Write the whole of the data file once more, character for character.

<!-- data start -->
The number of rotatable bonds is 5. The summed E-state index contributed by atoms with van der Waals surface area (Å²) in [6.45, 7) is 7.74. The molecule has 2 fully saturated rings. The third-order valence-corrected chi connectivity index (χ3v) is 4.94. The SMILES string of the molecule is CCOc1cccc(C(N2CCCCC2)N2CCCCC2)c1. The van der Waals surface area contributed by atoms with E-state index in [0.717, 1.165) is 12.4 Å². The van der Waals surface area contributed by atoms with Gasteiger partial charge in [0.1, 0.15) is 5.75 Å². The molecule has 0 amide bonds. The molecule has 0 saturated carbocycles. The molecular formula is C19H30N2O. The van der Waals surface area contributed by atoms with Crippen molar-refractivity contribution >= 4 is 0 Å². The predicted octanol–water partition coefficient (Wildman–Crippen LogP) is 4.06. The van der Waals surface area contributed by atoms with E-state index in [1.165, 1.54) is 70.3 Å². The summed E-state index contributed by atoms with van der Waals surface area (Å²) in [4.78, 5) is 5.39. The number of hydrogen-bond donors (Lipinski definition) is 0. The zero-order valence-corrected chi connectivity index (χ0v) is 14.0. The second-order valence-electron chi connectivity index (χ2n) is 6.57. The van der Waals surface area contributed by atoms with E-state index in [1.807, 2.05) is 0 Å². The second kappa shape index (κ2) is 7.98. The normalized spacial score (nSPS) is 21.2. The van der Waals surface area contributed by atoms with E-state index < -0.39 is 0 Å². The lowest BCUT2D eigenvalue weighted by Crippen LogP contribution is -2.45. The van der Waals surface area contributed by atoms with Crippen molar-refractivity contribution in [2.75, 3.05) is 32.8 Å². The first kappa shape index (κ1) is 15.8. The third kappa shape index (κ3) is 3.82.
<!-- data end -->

The number of rotatable bonds is 5. The summed E-state index contributed by atoms with van der Waals surface area (Å²) in [6.45, 7) is 7.74. The molecule has 2 fully saturated rings. The third-order valence-corrected chi connectivity index (χ3v) is 4.94. The SMILES string of the molecule is CCOc1cccc(C(N2CCCCC2)N2CCCCC2)c1. The van der Waals surface area contributed by atoms with E-state index in [0.717, 1.165) is 12.4 Å². The van der Waals surface area contributed by atoms with Gasteiger partial charge in [0.1, 0.15) is 5.75 Å². The molecule has 0 amide bonds. The molecule has 0 saturated carbocycles. The molecular formula is C19H30N2O. The van der Waals surface area contributed by atoms with Crippen molar-refractivity contribution >= 4 is 0 Å². The predicted octanol–water partition coefficient (Wildman–Crippen LogP) is 4.06. The van der Waals surface area contributed by atoms with E-state index in [1.165, 1.54) is 70.3 Å². The summed E-state index contributed by atoms with van der Waals surface area (Å²) in [4.78, 5) is 5.39. The number of hydrogen-bond donors (Lipinski definition) is 0. The zero-order valence-corrected chi connectivity index (χ0v) is 14.0. The second-order valence-electron chi connectivity index (χ2n) is 6.57. The van der Waals surface area contributed by atoms with E-state index in [1.807, 2.05) is 0 Å². The second kappa shape index (κ2) is 7.98. The normalized spacial score (nSPS) is 21.2. The van der Waals surface area contributed by atoms with E-state index < -0.39 is 0 Å². The lowest BCUT2D eigenvalue weighted by Crippen LogP contribution is -2.45. The van der Waals surface area contributed by atoms with Crippen molar-refractivity contribution in [2.75, 3.05) is 32.8 Å². The first kappa shape index (κ1) is 15.8. The third kappa shape index (κ3) is 3.82.